In essence, there are three elements to dewatering design: modelling, analysis and judgement.

Modelling: This does not automatically mean numerical modelling. In fact, the most important element is a conceptual groundwater model, which is the foundation of good dewatering design. For some complex or important dewatering designs, numerical models may be developed as part of later analysis.

Analysis: This can include numerical calculations, analyses or numerical modelling carried out, for example to estimate the required pump flow rate, or to assess potential environmental impacts. It is essential that the analysis methods used are appropriate to the conceptual model developed earlier.

Judgment: Modelling and analysis alone are not sufficient to ensure the design of effective groundwater control systems. An element of judgment is required to ensure that the proposed design is realistic and practicable. Judgment cannot be learned theoretically, but is developed through accumulated experience. But as a guide, judgement might involve comparing the proposed dewatering design with established empirical guidance, or with examples of similar dewatering systems in comparable ground conditions.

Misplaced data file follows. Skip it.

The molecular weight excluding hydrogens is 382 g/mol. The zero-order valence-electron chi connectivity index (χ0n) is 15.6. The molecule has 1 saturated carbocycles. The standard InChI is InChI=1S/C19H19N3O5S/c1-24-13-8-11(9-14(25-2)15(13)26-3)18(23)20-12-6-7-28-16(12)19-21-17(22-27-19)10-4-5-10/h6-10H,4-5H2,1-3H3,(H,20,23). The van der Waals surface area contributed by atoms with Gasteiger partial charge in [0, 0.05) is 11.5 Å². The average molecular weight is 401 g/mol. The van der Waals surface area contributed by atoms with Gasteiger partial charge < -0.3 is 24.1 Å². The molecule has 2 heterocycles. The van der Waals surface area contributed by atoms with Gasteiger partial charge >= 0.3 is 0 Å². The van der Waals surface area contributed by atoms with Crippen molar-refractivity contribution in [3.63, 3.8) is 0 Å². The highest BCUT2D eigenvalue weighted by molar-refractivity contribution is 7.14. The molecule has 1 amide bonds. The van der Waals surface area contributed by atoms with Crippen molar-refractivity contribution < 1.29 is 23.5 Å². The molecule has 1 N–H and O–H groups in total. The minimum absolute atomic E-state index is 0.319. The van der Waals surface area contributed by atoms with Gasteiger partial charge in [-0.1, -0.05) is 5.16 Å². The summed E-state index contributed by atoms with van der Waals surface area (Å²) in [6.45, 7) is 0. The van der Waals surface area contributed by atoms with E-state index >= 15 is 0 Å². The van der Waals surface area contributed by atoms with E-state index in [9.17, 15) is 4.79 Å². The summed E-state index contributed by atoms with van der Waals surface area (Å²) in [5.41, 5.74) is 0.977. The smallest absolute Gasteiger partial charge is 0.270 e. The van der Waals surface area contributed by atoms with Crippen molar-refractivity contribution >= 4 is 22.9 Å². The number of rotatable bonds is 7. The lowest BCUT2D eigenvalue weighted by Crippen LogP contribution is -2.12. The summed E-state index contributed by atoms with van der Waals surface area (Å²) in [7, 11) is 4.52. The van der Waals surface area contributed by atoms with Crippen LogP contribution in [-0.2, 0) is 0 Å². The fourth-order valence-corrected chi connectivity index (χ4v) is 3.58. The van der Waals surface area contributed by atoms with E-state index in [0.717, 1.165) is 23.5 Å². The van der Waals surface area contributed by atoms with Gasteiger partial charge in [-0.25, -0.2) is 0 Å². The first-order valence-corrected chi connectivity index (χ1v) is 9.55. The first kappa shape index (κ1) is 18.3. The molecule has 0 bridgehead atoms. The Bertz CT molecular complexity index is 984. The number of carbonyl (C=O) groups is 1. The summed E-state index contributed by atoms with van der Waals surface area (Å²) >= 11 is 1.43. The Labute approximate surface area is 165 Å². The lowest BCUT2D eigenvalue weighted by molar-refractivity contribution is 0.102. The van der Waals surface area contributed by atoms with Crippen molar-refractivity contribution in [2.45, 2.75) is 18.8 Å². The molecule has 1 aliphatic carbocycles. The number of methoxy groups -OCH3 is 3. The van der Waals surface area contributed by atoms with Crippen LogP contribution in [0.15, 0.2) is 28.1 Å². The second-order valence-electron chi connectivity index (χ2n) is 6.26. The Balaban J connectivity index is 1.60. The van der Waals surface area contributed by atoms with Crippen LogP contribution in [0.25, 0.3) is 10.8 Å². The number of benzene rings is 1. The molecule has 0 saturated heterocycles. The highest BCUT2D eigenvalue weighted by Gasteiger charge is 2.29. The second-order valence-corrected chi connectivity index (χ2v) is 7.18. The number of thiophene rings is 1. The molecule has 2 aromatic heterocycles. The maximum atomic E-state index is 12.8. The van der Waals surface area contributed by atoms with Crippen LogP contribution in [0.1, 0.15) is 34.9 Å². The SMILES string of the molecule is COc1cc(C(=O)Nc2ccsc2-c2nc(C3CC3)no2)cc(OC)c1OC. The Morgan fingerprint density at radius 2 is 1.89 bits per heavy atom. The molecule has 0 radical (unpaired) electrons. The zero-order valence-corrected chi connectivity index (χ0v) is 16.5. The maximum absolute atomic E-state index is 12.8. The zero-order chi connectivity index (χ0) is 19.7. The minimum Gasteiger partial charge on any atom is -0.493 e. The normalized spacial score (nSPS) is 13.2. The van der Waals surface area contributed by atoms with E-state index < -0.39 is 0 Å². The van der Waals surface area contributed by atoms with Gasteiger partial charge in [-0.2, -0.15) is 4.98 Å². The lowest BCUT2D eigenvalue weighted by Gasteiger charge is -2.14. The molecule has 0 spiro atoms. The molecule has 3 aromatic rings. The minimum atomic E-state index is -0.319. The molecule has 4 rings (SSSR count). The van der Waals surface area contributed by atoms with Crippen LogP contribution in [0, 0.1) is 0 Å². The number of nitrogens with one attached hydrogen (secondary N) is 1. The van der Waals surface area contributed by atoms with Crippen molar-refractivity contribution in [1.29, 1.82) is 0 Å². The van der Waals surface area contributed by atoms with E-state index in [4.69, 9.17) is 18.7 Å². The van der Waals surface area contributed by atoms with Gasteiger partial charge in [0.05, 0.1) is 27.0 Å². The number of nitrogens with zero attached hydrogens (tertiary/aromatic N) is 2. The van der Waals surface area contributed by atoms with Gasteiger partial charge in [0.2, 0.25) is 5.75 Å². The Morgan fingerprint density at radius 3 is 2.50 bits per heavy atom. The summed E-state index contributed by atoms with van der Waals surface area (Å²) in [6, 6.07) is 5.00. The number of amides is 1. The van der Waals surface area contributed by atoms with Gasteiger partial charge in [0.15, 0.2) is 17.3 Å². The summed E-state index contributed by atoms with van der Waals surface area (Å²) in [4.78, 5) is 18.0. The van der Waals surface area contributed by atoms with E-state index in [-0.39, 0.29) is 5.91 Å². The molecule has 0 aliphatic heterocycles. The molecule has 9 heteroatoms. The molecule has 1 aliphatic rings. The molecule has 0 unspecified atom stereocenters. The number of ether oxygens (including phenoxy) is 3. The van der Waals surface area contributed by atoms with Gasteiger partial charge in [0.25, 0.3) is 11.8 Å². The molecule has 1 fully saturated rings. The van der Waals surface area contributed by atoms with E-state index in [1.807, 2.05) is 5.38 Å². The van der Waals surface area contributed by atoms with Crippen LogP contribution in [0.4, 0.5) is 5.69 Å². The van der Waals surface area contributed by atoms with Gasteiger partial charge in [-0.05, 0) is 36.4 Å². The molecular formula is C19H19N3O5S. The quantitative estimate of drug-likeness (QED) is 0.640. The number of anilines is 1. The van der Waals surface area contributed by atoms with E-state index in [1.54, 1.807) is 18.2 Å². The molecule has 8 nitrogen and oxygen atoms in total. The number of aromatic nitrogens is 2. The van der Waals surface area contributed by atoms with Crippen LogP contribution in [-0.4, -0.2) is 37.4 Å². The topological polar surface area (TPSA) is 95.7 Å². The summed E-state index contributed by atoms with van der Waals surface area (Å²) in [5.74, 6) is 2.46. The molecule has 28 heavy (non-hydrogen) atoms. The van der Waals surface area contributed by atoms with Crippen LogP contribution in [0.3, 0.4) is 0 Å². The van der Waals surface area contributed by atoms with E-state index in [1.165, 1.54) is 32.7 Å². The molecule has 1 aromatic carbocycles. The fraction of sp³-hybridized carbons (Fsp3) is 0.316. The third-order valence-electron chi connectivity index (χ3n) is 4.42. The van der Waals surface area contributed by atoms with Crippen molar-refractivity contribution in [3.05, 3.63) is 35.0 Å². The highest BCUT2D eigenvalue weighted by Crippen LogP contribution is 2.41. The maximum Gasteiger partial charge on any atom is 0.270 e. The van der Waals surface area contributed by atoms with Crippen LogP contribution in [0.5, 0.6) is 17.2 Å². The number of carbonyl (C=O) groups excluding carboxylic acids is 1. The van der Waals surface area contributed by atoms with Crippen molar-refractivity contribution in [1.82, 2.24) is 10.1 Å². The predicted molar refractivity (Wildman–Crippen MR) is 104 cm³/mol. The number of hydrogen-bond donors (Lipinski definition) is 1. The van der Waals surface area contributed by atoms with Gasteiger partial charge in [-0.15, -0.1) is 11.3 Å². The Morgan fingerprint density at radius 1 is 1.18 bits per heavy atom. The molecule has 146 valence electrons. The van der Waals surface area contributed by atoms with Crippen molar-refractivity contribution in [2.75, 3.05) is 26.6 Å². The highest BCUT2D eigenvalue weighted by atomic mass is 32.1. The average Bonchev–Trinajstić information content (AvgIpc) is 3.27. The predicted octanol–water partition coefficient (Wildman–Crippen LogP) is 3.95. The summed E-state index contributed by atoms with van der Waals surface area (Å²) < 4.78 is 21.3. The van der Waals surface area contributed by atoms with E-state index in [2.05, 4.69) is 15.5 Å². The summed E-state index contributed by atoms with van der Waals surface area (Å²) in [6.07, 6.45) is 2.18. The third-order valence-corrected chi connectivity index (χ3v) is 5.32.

Successful design will typically require all three elements to be applied in some combination. Where dewatering design produces results that are perceived to be unsuccessful, it is often the case that one of the elements of design has been neglected.